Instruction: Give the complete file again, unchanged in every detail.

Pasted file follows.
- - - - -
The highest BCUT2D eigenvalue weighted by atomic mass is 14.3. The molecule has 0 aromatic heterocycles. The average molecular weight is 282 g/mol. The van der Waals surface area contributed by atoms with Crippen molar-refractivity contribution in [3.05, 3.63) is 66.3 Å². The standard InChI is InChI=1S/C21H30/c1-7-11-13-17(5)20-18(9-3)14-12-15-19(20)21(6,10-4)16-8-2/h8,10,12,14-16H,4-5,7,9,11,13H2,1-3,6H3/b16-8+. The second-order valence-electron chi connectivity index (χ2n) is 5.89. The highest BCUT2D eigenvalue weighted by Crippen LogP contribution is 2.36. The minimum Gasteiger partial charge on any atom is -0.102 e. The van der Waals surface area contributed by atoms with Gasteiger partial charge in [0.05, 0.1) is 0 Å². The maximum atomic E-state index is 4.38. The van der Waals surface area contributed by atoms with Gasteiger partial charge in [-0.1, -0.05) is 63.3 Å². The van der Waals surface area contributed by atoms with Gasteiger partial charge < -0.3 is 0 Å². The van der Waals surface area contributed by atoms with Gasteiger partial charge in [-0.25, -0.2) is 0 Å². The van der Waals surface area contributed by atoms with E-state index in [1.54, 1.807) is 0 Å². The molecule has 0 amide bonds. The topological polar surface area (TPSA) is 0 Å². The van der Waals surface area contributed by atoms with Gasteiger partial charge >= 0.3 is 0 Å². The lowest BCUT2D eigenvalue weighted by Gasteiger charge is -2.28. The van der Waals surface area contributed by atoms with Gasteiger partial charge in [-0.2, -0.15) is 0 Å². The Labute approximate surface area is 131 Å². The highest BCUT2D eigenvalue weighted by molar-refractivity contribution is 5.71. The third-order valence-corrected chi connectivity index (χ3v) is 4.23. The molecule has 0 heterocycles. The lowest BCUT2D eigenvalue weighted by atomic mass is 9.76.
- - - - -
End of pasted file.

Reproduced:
The highest BCUT2D eigenvalue weighted by atomic mass is 14.3. The molecule has 0 aromatic heterocycles. The average molecular weight is 282 g/mol. The van der Waals surface area contributed by atoms with Crippen molar-refractivity contribution in [3.05, 3.63) is 66.3 Å². The standard InChI is InChI=1S/C21H30/c1-7-11-13-17(5)20-18(9-3)14-12-15-19(20)21(6,10-4)16-8-2/h8,10,12,14-16H,4-5,7,9,11,13H2,1-3,6H3/b16-8+. The second-order valence-electron chi connectivity index (χ2n) is 5.89. The highest BCUT2D eigenvalue weighted by Crippen LogP contribution is 2.36. The minimum Gasteiger partial charge on any atom is -0.102 e. The van der Waals surface area contributed by atoms with Gasteiger partial charge in [0.05, 0.1) is 0 Å². The maximum atomic E-state index is 4.38. The van der Waals surface area contributed by atoms with Gasteiger partial charge in [-0.1, -0.05) is 63.3 Å². The van der Waals surface area contributed by atoms with Gasteiger partial charge < -0.3 is 0 Å². The van der Waals surface area contributed by atoms with Gasteiger partial charge in [-0.25, -0.2) is 0 Å². The van der Waals surface area contributed by atoms with E-state index in [1.54, 1.807) is 0 Å². The molecule has 0 amide bonds. The topological polar surface area (TPSA) is 0 Å². The van der Waals surface area contributed by atoms with Gasteiger partial charge >= 0.3 is 0 Å². The lowest BCUT2D eigenvalue weighted by Gasteiger charge is -2.28. The van der Waals surface area contributed by atoms with Gasteiger partial charge in [-0.2, -0.15) is 0 Å². The Labute approximate surface area is 131 Å². The highest BCUT2D eigenvalue weighted by molar-refractivity contribution is 5.71. The third-order valence-corrected chi connectivity index (χ3v) is 4.23. The molecule has 0 heterocycles. The lowest BCUT2D eigenvalue weighted by atomic mass is 9.76.